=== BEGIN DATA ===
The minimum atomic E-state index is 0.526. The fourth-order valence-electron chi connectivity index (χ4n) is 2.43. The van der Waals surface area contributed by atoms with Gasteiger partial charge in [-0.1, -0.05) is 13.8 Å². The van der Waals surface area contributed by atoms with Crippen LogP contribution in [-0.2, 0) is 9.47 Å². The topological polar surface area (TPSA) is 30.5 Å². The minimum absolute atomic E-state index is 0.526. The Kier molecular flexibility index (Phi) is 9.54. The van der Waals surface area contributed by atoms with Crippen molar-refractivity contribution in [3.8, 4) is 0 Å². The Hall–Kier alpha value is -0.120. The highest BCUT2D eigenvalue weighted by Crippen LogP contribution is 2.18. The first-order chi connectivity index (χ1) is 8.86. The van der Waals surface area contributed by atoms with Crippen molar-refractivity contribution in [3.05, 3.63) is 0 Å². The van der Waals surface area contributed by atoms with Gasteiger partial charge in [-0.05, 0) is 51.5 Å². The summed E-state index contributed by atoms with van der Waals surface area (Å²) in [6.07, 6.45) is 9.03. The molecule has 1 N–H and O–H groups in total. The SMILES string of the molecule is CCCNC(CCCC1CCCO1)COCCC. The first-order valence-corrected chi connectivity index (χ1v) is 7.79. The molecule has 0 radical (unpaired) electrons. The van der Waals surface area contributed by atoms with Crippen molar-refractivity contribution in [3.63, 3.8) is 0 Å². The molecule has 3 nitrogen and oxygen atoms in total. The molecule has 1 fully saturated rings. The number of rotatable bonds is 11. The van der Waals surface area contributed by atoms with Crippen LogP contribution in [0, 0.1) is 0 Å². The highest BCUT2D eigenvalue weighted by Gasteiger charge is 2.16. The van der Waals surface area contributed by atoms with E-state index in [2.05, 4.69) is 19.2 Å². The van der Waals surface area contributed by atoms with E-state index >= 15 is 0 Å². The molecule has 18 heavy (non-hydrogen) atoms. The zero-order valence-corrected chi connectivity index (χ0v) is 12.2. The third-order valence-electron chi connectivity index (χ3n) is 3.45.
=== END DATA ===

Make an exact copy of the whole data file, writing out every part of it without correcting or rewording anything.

The minimum atomic E-state index is 0.526. The fourth-order valence-electron chi connectivity index (χ4n) is 2.43. The van der Waals surface area contributed by atoms with Gasteiger partial charge in [-0.1, -0.05) is 13.8 Å². The van der Waals surface area contributed by atoms with Crippen LogP contribution in [-0.2, 0) is 9.47 Å². The topological polar surface area (TPSA) is 30.5 Å². The minimum absolute atomic E-state index is 0.526. The Kier molecular flexibility index (Phi) is 9.54. The van der Waals surface area contributed by atoms with Crippen molar-refractivity contribution in [3.8, 4) is 0 Å². The Hall–Kier alpha value is -0.120. The highest BCUT2D eigenvalue weighted by Crippen LogP contribution is 2.18. The first-order chi connectivity index (χ1) is 8.86. The van der Waals surface area contributed by atoms with Crippen molar-refractivity contribution in [3.05, 3.63) is 0 Å². The van der Waals surface area contributed by atoms with Gasteiger partial charge in [-0.05, 0) is 51.5 Å². The summed E-state index contributed by atoms with van der Waals surface area (Å²) in [6.07, 6.45) is 9.03. The molecule has 1 N–H and O–H groups in total. The SMILES string of the molecule is CCCNC(CCCC1CCCO1)COCCC. The first-order valence-corrected chi connectivity index (χ1v) is 7.79. The molecule has 0 radical (unpaired) electrons. The van der Waals surface area contributed by atoms with Crippen molar-refractivity contribution in [3.63, 3.8) is 0 Å². The molecule has 3 nitrogen and oxygen atoms in total. The molecule has 1 fully saturated rings. The number of rotatable bonds is 11. The van der Waals surface area contributed by atoms with Crippen LogP contribution in [0, 0.1) is 0 Å². The highest BCUT2D eigenvalue weighted by Gasteiger charge is 2.16. The van der Waals surface area contributed by atoms with E-state index in [2.05, 4.69) is 19.2 Å². The van der Waals surface area contributed by atoms with E-state index >= 15 is 0 Å². The molecule has 18 heavy (non-hydrogen) atoms. The zero-order valence-corrected chi connectivity index (χ0v) is 12.2. The third-order valence-electron chi connectivity index (χ3n) is 3.45.